Friday, 11 February 2011

Learning to Read

Frances Ellen Watkins Harper - via Alex Plank at Wikipedia - public domain Via commenter CnNaevius at Ta-Nehisi Coates' Atlantic magazine blog, here's a poem by the African-American abolitionist, suffragist, poet, and novelist Frances Ellen Watkins Harper (1825-1911), to whom I am just now introduced.

For lovers of books and liberty everywhere.

Learning to Read

Very soon the Yankee teachers
Came down and set up school;
But, oh! how the Rebs did hate it, —
It was agin’ their rule.

Our masters always tried to hide
Book learning from our eyes;
Knowledge did’nt agree with slavery —
’Twould make us all too wise.

But some of us would try to steal
A little from the book.
And put the words together,
And learn by hook or crook.

I remember Uncle Caldwell,
Who took pot liquor fat
And greased the pages of his book,
And hid it in his hat.

And had his master ever seen
The leaves upon his head,
He’d have thought them greasy papers,
But nothing to be read.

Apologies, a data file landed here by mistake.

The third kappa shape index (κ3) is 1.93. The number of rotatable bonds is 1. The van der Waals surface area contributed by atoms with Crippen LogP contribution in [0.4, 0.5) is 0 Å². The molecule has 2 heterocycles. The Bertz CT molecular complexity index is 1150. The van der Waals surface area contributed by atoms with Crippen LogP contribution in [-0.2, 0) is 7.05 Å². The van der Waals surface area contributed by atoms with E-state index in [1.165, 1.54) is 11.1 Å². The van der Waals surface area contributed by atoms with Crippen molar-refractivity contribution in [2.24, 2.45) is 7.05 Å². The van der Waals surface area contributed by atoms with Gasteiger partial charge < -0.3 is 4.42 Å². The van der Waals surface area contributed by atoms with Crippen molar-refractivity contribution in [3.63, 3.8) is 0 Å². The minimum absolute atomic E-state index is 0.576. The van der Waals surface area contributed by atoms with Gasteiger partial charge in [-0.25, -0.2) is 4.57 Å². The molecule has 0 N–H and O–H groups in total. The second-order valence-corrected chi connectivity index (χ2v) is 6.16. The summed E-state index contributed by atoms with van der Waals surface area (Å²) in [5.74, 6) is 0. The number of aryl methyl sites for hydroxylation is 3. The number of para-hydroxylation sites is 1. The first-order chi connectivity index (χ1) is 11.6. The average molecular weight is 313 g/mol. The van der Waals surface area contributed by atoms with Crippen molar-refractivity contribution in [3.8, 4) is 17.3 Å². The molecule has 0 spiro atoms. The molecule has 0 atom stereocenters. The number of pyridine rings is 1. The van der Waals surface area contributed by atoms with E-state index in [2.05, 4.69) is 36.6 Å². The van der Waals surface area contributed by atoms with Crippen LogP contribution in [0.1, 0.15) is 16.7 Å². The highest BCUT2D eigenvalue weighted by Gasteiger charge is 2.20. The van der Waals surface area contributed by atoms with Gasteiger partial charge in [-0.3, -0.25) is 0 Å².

And there was Mr. Turner’s Ben,
Who heard the children spell,
And picked the words right up by heart,
And learned to read ’em well.

Well, the Northern folks kept sending
The Yankee teachers down;
And they stood right up and helped us,
Though Rebs did sneer and frown.

And I longed to read my Bible,
For precious words it said;
But when I begun to learn it,
Folks just shook their heads,

And said there is no use trying,
Oh! Chloe, you’re too late;
But as I was rising sixty,
I had no time to wait.

So I got a pair of glasses,
And straight to work I went,
And never stopped till I could read
The hymns and Testament.

Then I got a little cabin
A place to call my own—
And I felt independent
As the queen upon her throne.

Harper was also an ardent prohibitionist, but nobody in this cockeyed world is perfect. And it is all too easy and horrible to conjecture why she might have judged prohibition a really, really good idea - walking those roads she was walking.

No comments:

Post a Comment

Note: only a member of this blog may post a comment.